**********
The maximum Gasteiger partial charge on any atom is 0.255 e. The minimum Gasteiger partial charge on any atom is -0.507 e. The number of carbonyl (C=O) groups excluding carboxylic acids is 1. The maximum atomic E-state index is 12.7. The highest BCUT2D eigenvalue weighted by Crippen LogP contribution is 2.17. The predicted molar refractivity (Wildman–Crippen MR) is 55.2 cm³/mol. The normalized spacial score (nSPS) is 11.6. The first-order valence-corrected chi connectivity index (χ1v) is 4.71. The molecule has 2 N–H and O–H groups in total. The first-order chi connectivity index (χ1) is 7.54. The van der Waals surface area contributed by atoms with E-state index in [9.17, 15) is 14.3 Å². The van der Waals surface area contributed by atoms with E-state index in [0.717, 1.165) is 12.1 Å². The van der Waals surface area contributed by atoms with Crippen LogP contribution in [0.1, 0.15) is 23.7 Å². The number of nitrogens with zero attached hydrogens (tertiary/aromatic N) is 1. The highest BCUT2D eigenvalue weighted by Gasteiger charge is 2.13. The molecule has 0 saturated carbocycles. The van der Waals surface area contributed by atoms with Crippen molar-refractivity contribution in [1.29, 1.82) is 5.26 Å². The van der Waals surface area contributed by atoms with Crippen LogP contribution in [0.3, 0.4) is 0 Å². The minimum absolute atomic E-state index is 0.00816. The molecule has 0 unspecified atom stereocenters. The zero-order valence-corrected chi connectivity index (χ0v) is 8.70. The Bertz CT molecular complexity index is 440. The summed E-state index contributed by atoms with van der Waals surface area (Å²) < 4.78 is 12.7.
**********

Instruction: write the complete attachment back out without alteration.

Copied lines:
The maximum Gasteiger partial charge on any atom is 0.255 e. The minimum Gasteiger partial charge on any atom is -0.507 e. The number of carbonyl (C=O) groups excluding carboxylic acids is 1. The maximum atomic E-state index is 12.7. The highest BCUT2D eigenvalue weighted by Crippen LogP contribution is 2.17. The predicted molar refractivity (Wildman–Crippen MR) is 55.2 cm³/mol. The normalized spacial score (nSPS) is 11.6. The first-order valence-corrected chi connectivity index (χ1v) is 4.71. The molecule has 2 N–H and O–H groups in total. The first-order chi connectivity index (χ1) is 7.54. The van der Waals surface area contributed by atoms with E-state index in [9.17, 15) is 14.3 Å². The van der Waals surface area contributed by atoms with E-state index in [0.717, 1.165) is 12.1 Å². The van der Waals surface area contributed by atoms with Crippen LogP contribution in [0.1, 0.15) is 23.7 Å². The number of nitrogens with zero attached hydrogens (tertiary/aromatic N) is 1. The highest BCUT2D eigenvalue weighted by Gasteiger charge is 2.13. The molecule has 0 saturated carbocycles. The van der Waals surface area contributed by atoms with Crippen molar-refractivity contribution in [1.29, 1.82) is 5.26 Å². The van der Waals surface area contributed by atoms with Crippen LogP contribution in [0.3, 0.4) is 0 Å². The minimum absolute atomic E-state index is 0.00816. The molecule has 0 unspecified atom stereocenters. The zero-order valence-corrected chi connectivity index (χ0v) is 8.70. The Bertz CT molecular complexity index is 440. The summed E-state index contributed by atoms with van der Waals surface area (Å²) < 4.78 is 12.7.